BioDot is at the forefront of the automated liquid handling industry, transforming life sciences. BioDot envisions a scientific environment where researchers and technicians can run thousands of tests on a single machine in a matter of minutes, empowering them to focus on the groundbreaking discoveries that shape the future. Automation is an indispensable tool that streamlines repetitive and time-consuming experimental setups, an asset for analyses such as qPCR and Lab-on-a-Chip.
In today’s blog, we examine the science of single-cell proteomics; a powerful technique that benefits immensely from automation and reduced sample volumes.
Proteins orchestrate a vast array of cellular functions as the primary workhorses in a cell. Protein functions can vary widely: providing structure, producing energy, communicating, and moving. Proteins (or polypeptides) are critical to cellular life and are formed of smaller units, known as peptides.
However, the study of proteins (called proteomics) poses a challenge due to the low overall volumes involved. Proteins cannot be amplified with methods like PCR for nucleic acids. Finding a way to study proteins, especially at the single-cell level, is incredibly challenging. However, it is also as important as it is challenging. Knowledge of the individual proteins in a cell allows the scientific community to study individual cellular states and dynamics, including cell differentiation, disease mechanisms in tumors, and drug responses.
The Challenge of Quantifying Single-Cell Proteins
In DNA, PCR (polymerase chain reaction) can overcome the low abundance by repeatedly duplicating DNA. But proteins lack this amplification capability.1
A current workaround involves pooling similar cells (e.g., bacterial strains) and averaging their protein counts. While effective for homogeneous cell populations in asexual species, this approach falls short when applied to heterogenous cell populations in multicellular organisms, rapidly mutating tumors, or mosaic cells.2,3 While pooling cells can work well with homogenous populations, new techniques are needed to study complex populations. To characterize complex systems, research must focus on the identification and quantification of the protein molecules in a single cell, instead of an average.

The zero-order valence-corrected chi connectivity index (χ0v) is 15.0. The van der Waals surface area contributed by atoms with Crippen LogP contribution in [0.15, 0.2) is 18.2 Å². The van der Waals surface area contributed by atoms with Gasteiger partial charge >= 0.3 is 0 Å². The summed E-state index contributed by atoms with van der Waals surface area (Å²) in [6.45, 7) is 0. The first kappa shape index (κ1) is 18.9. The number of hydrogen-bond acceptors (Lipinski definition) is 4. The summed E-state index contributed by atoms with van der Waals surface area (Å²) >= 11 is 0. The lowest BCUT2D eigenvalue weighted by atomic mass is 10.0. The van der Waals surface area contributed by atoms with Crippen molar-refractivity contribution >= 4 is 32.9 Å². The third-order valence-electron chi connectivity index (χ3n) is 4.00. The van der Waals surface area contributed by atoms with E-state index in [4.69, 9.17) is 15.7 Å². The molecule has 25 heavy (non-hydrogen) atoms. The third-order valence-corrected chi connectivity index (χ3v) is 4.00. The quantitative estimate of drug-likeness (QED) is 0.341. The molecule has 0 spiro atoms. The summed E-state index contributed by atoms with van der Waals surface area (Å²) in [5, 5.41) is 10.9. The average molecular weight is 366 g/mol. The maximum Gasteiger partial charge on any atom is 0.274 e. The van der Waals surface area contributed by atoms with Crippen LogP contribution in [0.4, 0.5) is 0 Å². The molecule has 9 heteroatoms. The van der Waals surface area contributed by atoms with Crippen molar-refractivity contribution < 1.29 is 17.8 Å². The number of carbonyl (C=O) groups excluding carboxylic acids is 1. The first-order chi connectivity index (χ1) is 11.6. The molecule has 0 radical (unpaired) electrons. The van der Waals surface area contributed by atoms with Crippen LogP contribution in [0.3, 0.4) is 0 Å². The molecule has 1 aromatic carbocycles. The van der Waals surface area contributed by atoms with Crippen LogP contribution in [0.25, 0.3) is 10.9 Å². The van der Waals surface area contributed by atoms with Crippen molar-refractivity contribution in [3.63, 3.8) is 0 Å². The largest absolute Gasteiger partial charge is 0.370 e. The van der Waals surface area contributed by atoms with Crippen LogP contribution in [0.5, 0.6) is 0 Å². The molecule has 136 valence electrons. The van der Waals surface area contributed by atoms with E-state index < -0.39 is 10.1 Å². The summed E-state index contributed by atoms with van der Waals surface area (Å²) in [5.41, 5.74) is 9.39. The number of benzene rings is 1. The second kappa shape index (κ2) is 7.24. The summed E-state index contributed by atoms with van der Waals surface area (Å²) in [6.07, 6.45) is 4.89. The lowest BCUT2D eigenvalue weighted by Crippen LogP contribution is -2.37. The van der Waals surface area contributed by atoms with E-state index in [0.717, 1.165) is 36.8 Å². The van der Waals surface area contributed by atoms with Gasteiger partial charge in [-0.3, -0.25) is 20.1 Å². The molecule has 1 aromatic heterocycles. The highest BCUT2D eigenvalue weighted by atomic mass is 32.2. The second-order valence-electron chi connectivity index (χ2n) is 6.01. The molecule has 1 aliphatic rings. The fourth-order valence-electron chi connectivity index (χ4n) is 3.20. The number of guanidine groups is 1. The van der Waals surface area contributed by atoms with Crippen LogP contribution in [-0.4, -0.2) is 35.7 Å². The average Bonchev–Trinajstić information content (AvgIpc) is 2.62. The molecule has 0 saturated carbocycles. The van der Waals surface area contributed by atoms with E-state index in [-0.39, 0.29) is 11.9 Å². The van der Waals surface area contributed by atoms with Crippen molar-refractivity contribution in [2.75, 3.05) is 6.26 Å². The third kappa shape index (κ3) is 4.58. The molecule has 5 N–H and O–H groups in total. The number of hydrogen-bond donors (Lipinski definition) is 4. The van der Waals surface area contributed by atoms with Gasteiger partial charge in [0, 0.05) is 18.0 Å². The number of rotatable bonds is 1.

In recent years, scientists have turned to mass spectrometry (or mass spectroscopy/MS) to resolve this hurdle. Mass Spec is sensitive enough to identify peptides on a single-cell level. The proportion of peptides in a cell can then be used to infer the abundance of proteins in the cell. The steps for using mass spec to identify proteins are as follows:
Extract individual cells from tissue.
Separate the cells into their constituent components and isolate the proteins.
Digest the proteins into peptides using enzymes.
Tag the peptides to their parent cell.
A lab technician then compares peptides from individual cells to peptides from other cells.
While simple in theory, sample preparation for MS is an arduous task, due to the minute amounts of material involved. Tiny sample sizes means that there are significant risks of sample over-dilution with solution.